9. Nina

    I love cukes. Booth only likes them if I cut the seeds out. I’ve been making a cucumber gin drink with lime juice and simple syrup– super refreshing– and beautiful color… but with salmon in season, I’m making a variation of a Rick Moonen recipe: Lapsang Souchong tea cured salmon with dilled horseradish creme fraîche on a cucumber salad.

    The cucumber salad is so simple: One cuke peeled, seeded and thin sliced. Toss with a handful of diced red onion and chopped fresh dill. Add two tablespoons of sugar and five tablespoons of white rice vinegar and mix well. Let it sit for a half hour before serving. My oldest stepson thought it tasted like dessert.

  10. Alison

    That looks delicious! I was buying some cheese last night and a guy came into the store demanding some blue cheese. Apparently blending up some zukes and blue cheese (plus cooked down onions) creates a spectacular soup, as well.

  11. Winnie

    Hooray for Summer Fest! I’d like to submit these zucchini “noodles” with avocado garlic dressing:

    http://blog.healthy-green-lifestyle.com/zucchini-noodles-with-avocado-dressing-and-a-cookbook-giveaway.html

    As well as this refreshing cucumber sorbet:

    http://blog.healthy-green-lifestyle.com/cucumber-sorbet.html

    And some good old reliable lacto-fermented pickles (a recipe that’s really adaptable; I just made a batch with garlic, tarragon and chile pepper)

    http://blog.healthy-green-lifestyle.com/pickled-cukes-and-garlic-scapes.html

    I’m really looking forward to reading everyone’s recipes…and I’ll try to do a dedicated Summer Fest post next week ;)

    Winnie @ http://twitter.com/drwinnie

  12. Green Key

    Oh my god … your popsicle idea makes me want to make cucumber-mint frozen yogurt! I bought an ice cream machine last year, but I’m trying to lose a few pounds, so haven’t been using it. Ooooh!

    Speaking of cucumbers, when I was in Manhattan recently I had a cucumber-mint vodka martini at The Mercer Kitchen. To die for!! So refreshing. I haven’t been able to reproduce it yet, but I’ve had some fun trying! :-)

  13. Berbamac

    This is a version of a classic old European soup called Klodniak.
    Its incredible . A southern CA institution restaurant from the 70’s was famous for it.

    1/2# bay shrimp
    2 large cukes
    2cups sour cream
    5 cups buttermilk
    1 cup sauerkraut juice
    3 cloves garlic,mashed
    1/4 cup fresh dill
    1 cup minced scallions(only whites)
    1/2 tablespoon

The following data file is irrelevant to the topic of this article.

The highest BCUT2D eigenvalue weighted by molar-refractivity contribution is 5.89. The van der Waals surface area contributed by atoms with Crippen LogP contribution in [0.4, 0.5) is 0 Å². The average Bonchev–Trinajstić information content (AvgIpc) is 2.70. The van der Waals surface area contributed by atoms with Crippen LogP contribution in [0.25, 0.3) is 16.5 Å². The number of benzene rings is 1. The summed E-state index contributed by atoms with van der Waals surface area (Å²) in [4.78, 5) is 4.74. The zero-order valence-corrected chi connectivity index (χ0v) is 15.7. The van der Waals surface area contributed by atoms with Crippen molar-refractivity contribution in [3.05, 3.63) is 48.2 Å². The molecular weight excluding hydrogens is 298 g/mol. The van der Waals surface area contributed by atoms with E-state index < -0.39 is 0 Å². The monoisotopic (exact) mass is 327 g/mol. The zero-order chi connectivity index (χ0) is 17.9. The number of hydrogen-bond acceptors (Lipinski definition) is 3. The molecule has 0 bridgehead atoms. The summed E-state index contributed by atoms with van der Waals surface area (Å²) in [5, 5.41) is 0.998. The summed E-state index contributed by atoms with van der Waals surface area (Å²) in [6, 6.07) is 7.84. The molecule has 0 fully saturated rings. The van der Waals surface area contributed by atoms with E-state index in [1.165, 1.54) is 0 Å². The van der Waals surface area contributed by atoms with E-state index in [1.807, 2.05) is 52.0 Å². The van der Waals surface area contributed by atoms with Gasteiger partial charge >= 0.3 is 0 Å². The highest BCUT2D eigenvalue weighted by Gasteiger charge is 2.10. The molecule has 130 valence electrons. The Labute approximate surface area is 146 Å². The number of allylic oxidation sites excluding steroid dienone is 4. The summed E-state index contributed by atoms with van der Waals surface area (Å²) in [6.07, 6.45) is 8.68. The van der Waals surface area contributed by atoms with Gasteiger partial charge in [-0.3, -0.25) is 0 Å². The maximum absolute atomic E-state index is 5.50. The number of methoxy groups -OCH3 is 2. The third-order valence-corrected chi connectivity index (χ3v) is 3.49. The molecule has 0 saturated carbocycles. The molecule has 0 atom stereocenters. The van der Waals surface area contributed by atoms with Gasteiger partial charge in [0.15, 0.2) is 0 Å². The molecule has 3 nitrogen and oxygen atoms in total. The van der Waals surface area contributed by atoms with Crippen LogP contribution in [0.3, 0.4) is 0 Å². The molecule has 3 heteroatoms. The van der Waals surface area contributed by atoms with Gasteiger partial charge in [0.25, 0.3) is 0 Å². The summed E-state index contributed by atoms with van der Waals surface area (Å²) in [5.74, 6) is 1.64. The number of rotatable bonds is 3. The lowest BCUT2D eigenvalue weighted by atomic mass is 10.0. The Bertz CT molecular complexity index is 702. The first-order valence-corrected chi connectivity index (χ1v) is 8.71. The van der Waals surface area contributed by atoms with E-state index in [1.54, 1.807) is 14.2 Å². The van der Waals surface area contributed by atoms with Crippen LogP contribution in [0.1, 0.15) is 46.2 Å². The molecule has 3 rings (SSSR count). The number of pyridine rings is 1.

fennel seed ground
    s&p to taste
    4 hard cooked eggs sieved(whites and yolks seperate
    for garnish
    10 sprigs fresh dill garnish

    Method.

    combine all ingredients accept garnishes.
    Chill thouroughly

    serve with egg and dill garnish in chilled bowls!

    This will blow your mind:)

  14. Teresa

    Reminds me a dish I was served while visiting a small village in Northern Afghanistan. I was a little hesistant to try it at first because of it having milk and the fact that most small villages in Afghanistan are not known to have refrigeration systems on hand. I am glad I decided to venture forth. The flavors just exploded in my mouth. Truly not what I expected at all but it was incredibly refreshing and amazingly tasting. Needless to say I accepted a second glass when it was offered. Thanks for the memory.

  15. The InTolerant Chef

    I love cold soup, but those popsicles are an inspiration! I might even morph it into a sorbet.

  16. molly

    I SOO needed this recipe. Cucumbers out my ears, mint galore, heat everywhere, and a brand new tub of whole milk yo in the fridge. Thanks, Shauna!

  17. kayenne

    i don’t know about cucumber soups, but one of the best ways i enjoy them is as a juice or shake. recipe not needed. just a blender or a fruit extractor.

    fave combos:
    - cucumber and pineapple shake
    - cucumber and mint juice
    - cucumber and orange

    my family also loves cucumber slices dipped in sugar. except for mom, she likes them pickled in vinegar.

  18. Guinnah

    funny how we all have our little food quirks — me + celery? not so much.

    We’ve had an abundance of both cucumbers and summer squash in our CSA and our garden is about to go crazy (provided the squirrels don’t wipe us out — the battle is getting heated).

    My recent blog post on a favorite use for zucchini:
    http://guinnah.blogspot.com/2010/06/summer-squash-crab-cakes.html

    love the cucumber soup pops — brilliant!

  19. terri